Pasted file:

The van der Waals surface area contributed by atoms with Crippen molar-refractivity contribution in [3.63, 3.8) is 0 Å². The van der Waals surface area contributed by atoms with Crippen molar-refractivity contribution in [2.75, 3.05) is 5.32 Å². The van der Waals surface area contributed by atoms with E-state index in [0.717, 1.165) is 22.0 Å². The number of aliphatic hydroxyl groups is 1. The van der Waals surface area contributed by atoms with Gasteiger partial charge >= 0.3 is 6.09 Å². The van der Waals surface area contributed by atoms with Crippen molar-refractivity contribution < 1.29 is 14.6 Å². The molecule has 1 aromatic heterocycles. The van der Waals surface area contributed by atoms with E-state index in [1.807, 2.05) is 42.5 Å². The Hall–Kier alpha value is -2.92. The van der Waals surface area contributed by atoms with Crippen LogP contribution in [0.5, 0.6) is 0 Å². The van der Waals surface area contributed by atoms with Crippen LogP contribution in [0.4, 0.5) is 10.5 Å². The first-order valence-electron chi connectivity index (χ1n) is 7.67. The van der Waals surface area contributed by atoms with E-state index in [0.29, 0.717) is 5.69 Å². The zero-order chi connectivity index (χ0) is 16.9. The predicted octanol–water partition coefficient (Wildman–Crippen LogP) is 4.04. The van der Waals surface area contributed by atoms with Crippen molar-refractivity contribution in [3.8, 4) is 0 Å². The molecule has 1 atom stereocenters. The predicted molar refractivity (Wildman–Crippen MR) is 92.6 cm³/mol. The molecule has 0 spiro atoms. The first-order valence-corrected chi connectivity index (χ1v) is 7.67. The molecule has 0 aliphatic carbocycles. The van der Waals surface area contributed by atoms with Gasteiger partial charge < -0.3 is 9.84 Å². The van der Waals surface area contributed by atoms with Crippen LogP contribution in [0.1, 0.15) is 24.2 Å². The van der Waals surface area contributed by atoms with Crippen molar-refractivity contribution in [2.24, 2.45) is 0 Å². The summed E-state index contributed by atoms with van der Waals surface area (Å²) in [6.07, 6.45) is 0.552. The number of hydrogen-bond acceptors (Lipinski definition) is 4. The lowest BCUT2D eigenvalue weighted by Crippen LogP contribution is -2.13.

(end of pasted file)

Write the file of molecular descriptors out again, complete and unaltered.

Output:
The van der Waals surface area contributed by atoms with Crippen molar-refractivity contribution in [3.63, 3.8) is 0 Å². The van der Waals surface area contributed by atoms with Crippen molar-refractivity contribution in [2.75, 3.05) is 5.32 Å². The van der Waals surface area contributed by atoms with E-state index in [0.717, 1.165) is 22.0 Å². The number of aliphatic hydroxyl groups is 1. The van der Waals surface area contributed by atoms with Gasteiger partial charge >= 0.3 is 6.09 Å². The van der Waals surface area contributed by atoms with Crippen molar-refractivity contribution < 1.29 is 14.6 Å². The molecule has 1 aromatic heterocycles. The van der Waals surface area contributed by atoms with E-state index in [1.807, 2.05) is 42.5 Å². The Hall–Kier alpha value is -2.92. The van der Waals surface area contributed by atoms with Crippen LogP contribution in [0.5, 0.6) is 0 Å². The van der Waals surface area contributed by atoms with Crippen LogP contribution in [0.4, 0.5) is 10.5 Å². The first-order valence-electron chi connectivity index (χ1n) is 7.67. The van der Waals surface area contributed by atoms with E-state index in [0.29, 0.717) is 5.69 Å². The zero-order chi connectivity index (χ0) is 16.9. The predicted octanol–water partition coefficient (Wildman–Crippen LogP) is 4.04. The van der Waals surface area contributed by atoms with Crippen molar-refractivity contribution in [3.8, 4) is 0 Å². The molecule has 1 atom stereocenters. The predicted molar refractivity (Wildman–Crippen MR) is 92.6 cm³/mol. The molecule has 0 spiro atoms. The first-order valence-corrected chi connectivity index (χ1v) is 7.67. The molecule has 0 aliphatic carbocycles. The van der Waals surface area contributed by atoms with Gasteiger partial charge < -0.3 is 9.84 Å². The van der Waals surface area contributed by atoms with Crippen LogP contribution in [0.1, 0.15) is 24.2 Å². The van der Waals surface area contributed by atoms with Crippen molar-refractivity contribution in [2.24, 2.45) is 0 Å². The summed E-state index contributed by atoms with van der Waals surface area (Å²) in [6.07, 6.45) is 0.552. The number of hydrogen-bond acceptors (Lipinski definition) is 4. The lowest BCUT2D eigenvalue weighted by Crippen LogP contribution is -2.13.